By Ivan G. Goldman
No one gave it much thought when Prince George marched into the Rose Garden in December 2001 and announced, "Today I am giving formal notice to Russia that the United States of America is withdrawing from this almost 30-year-old treaty." He was referring to the Anti-Ballistic Missile Treaty. Why was this country unilaterally pulling out of one of the most successful peace initiatives in world history?
Nobody really asked. In December 2001, three months after 9-11, Bush was America's darling, a "hero." So if he was pulling the plug on this hugely significant pact, it was assumed he must have a good reason. He'd even gotten away with running away in Air Force One on Nine-Eleven, making a panicked, circular flight around much of the nation that lasted several hours, then journeying three days later to Ground Zero to take up a bullhorn and cheer the workers who were (unbeknownst to them) being poisoned by toiling day after day in the killer dust. The media played down and mostly ignored his retreat from responsibility and played up his cautious, long-overdue foray to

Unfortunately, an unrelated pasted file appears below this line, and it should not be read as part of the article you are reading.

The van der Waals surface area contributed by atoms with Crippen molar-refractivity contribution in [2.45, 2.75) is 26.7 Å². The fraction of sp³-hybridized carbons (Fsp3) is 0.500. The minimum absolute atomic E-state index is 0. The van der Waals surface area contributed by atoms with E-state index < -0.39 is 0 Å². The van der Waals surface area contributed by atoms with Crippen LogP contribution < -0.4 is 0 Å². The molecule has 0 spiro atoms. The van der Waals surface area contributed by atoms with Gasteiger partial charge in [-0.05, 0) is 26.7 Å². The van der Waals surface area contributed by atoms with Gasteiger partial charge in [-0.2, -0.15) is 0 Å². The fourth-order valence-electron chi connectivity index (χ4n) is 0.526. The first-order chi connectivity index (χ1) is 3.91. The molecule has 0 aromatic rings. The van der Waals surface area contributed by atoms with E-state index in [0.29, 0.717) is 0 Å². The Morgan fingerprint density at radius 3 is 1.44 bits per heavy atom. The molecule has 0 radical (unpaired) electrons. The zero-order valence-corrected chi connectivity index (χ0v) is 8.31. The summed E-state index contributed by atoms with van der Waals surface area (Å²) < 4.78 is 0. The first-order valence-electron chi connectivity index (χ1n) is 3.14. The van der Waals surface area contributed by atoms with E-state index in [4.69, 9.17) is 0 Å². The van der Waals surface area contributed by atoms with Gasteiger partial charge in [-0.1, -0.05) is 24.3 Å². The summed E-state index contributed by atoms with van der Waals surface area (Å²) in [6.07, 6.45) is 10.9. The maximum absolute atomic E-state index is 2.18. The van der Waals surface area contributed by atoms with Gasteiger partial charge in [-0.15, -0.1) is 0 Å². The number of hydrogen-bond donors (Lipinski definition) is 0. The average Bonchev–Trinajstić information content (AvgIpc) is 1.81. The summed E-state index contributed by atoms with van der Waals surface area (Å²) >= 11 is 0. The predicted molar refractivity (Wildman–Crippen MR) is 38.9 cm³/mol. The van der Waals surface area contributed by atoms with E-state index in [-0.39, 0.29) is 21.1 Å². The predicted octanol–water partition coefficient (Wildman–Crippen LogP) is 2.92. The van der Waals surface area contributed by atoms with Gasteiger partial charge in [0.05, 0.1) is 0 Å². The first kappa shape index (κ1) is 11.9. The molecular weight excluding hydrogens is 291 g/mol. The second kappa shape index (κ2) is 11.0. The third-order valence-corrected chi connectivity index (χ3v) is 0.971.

To execute intelligent foreign policy, you have to use empathy. After Bush invaded
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Make no mistake. Al Qaeda is a beast. Putin is a cold-eyed dictator whose agents murder pesty journalists. But there are better ways to handle them than to place moronic chicken hawks in charge of